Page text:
By Ebony O. McGee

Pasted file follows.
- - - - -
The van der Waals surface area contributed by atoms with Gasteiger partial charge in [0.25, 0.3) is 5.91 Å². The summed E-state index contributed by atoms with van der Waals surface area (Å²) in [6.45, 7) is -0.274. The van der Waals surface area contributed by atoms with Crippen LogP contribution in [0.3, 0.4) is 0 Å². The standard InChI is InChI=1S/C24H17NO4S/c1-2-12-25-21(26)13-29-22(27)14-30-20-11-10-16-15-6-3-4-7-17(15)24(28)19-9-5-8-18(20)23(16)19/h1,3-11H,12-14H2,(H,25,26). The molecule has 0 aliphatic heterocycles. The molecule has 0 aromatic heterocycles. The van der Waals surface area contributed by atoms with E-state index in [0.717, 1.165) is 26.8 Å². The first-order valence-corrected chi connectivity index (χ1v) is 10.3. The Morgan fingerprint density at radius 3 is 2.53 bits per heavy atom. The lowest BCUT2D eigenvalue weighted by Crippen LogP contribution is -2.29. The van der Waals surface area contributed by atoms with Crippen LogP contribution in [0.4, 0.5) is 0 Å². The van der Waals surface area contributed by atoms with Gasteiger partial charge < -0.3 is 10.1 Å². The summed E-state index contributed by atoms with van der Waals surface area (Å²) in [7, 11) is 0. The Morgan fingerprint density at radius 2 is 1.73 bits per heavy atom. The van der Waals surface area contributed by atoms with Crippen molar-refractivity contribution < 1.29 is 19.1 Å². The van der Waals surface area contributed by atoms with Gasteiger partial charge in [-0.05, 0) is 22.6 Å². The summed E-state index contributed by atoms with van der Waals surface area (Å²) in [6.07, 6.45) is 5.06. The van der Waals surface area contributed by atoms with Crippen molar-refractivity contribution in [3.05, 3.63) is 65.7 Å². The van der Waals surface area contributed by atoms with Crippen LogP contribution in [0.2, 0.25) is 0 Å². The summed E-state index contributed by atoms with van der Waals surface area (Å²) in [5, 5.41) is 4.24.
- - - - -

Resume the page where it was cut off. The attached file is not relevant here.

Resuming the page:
In 2012, soon after I started my tenure-track job at Vanderbilt University, I became laser focused on understanding and eventually changing one shocking statistic: only 2.5 percent of all tenured or tenure-track engineering professors at U.S. institutions of higher education were Black professors. Eight years later, after some well-funded and well-intentioned programs directly targeting the racial diversification of STEM faculties, that statistic is now 2.4 percent. Moreover, from 2009 to 2018, engineering faculty hires increased by 4,250; only 79 of those new faculty hires were Black engineering professors. Out of the 298 engineering schools in the United States, more than one-third have no Black tenured or tenure-track engineering professors. This means that a Black engineering student could earn a PhD in the field and never have a professor who looks like them.